Westminster. From the London Eye, you can walk along the Westminster Bridge to the other side of the Thames for more great sights. Instagrammers, it’s here where you can snap a picture of Big Ben and Parliament or take a cute photo in a red telephone booth. Continue to walk and you’ll reach Westminster Abbey. We did not do a tour of the church but the gothic style architecture was incredible to see. (Fun fact: Westminster Abbey is one of the most desirable burial sites in the UK. Countless famous figures from British history are buried here, including Isaac Newton and Charles Darwin).
Tower of London. Located on the Thames river and right alongside the beautiful Tower Bridge, lies the Tower of London, home to the English Crown Jewels. If you have a couple hours to kill, I’d suggest doing a tour of the Tower of London. My brother and I had a Beefeater (a guardian of the Tower of London) take us on a 45-minute group tour of the grounds where we learned about the Crown Jewels, the palace’s torture chambers and even got to see resident ravens perched on the walls of the tower. Disclaimer: you cannot take pictures of the Crown Jewels, but they are a spectacular sight to see.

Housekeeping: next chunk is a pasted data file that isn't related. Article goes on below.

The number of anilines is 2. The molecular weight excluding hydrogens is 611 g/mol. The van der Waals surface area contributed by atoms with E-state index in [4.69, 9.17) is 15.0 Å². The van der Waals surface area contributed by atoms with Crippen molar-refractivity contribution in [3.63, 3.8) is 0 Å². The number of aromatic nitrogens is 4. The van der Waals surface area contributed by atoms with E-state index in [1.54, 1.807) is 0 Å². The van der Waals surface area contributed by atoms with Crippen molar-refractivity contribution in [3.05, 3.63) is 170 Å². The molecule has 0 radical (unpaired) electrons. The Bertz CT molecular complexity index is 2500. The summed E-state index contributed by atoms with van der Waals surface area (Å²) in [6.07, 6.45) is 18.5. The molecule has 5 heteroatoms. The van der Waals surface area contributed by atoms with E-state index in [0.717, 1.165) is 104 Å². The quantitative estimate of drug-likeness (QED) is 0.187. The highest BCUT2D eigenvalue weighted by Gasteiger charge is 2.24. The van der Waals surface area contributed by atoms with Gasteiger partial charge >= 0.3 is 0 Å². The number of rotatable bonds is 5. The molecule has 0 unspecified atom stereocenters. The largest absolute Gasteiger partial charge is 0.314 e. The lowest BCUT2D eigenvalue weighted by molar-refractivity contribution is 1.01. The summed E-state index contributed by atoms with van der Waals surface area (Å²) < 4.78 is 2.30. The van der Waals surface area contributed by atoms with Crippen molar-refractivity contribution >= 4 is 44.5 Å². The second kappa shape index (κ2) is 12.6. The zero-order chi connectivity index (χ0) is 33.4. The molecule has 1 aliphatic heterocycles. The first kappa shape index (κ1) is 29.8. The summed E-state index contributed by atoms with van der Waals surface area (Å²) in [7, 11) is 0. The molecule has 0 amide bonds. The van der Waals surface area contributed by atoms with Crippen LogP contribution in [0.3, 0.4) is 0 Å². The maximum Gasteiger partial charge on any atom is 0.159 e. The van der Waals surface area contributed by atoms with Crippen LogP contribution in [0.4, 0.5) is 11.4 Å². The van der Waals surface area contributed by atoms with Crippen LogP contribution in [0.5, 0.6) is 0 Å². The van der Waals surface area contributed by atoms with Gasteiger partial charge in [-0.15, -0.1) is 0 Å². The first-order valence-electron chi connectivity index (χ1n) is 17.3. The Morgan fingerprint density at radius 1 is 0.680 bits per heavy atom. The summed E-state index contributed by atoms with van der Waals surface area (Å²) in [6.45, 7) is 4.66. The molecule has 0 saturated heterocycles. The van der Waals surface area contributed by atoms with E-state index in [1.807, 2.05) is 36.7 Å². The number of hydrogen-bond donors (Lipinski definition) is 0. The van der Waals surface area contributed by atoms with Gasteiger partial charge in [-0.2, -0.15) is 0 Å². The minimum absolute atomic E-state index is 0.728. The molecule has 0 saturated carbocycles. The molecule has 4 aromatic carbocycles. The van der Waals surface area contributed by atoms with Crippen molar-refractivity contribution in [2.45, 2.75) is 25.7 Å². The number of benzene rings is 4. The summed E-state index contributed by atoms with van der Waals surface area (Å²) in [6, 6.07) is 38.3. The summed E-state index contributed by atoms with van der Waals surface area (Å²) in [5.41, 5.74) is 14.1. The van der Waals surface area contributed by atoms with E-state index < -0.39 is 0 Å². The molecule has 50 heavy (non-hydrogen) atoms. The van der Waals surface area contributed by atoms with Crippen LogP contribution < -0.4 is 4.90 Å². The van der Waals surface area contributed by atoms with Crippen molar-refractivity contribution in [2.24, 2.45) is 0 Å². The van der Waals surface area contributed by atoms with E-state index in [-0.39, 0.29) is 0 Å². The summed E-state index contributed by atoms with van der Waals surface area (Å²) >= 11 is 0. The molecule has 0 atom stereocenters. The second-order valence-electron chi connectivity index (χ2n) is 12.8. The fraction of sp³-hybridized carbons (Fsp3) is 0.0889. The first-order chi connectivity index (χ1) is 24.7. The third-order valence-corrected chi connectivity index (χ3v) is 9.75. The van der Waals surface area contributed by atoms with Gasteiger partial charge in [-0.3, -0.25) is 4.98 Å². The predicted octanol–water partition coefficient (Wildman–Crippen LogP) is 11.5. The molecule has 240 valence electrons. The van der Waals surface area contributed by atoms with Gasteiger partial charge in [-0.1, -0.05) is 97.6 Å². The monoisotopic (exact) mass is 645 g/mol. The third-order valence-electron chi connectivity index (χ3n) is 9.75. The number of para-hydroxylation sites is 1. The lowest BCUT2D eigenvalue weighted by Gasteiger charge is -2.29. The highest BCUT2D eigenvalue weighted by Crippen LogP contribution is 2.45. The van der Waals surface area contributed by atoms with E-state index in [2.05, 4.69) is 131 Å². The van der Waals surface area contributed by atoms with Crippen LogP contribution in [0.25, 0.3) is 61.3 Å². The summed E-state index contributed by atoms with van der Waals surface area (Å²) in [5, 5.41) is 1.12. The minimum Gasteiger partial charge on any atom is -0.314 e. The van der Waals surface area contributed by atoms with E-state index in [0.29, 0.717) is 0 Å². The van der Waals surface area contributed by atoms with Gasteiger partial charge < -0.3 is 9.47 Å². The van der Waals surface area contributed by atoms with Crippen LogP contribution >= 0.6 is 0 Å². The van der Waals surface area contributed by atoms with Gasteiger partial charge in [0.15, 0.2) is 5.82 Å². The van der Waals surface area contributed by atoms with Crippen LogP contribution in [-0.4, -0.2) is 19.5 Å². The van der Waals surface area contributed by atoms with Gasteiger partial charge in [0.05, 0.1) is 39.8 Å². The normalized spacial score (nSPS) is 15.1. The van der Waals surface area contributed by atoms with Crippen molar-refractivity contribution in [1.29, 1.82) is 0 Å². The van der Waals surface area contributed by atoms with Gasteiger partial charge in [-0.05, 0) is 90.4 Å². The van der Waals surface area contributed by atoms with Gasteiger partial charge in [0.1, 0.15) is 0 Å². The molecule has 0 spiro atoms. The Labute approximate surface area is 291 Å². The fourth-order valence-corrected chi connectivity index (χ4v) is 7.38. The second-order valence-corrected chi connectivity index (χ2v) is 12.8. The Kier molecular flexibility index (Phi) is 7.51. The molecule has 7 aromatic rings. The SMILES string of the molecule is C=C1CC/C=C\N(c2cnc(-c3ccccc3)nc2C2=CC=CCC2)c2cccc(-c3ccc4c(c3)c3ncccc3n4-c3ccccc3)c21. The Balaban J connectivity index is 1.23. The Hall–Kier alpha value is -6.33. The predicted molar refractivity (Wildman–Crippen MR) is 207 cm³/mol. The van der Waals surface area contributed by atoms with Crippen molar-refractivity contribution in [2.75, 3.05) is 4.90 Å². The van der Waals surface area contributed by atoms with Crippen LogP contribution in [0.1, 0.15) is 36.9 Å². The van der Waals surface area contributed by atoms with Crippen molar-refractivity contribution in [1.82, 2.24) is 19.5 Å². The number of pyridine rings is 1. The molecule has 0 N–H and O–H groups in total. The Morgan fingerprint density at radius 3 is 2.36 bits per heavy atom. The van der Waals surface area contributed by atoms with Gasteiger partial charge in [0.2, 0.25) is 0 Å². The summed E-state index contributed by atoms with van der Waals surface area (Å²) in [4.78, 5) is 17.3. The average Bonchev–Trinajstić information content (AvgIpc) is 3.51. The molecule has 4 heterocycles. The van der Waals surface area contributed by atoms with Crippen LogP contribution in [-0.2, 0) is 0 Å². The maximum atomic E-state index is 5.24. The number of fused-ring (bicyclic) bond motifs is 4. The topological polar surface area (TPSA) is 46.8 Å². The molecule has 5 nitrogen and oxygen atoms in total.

Buckingham Palace. Visiting St. James’ Park was not originally on my to-do list, but it was a beautiful day and my best friend suggested we stroll through to get to Buckingham Palace. St. James’ Park is set in historic London and features plush gardens and a scenic lake that runs through the length of its grounds. At the western end of the park lies Buckingham Palace, which is quite the spectacle to see. Depending on the time of day, you can witness the changing of the guard ceremony, but we visited later in the afternoon when there was a smaller crowd.
Trafalgar Square. Much like St. James’ Park, Trafalgar Square was originally not on our agenda, but I am so happy we strolled through. Trafalgar Square is bustling and vibrant and offers a pretty view of the city and Big Ben (when he’s not being constructed on). If you want, you can visit the National Portrait Gallery or check out the Trafalgar Lions. The lions are among London’s most popular statues and a great place for photos.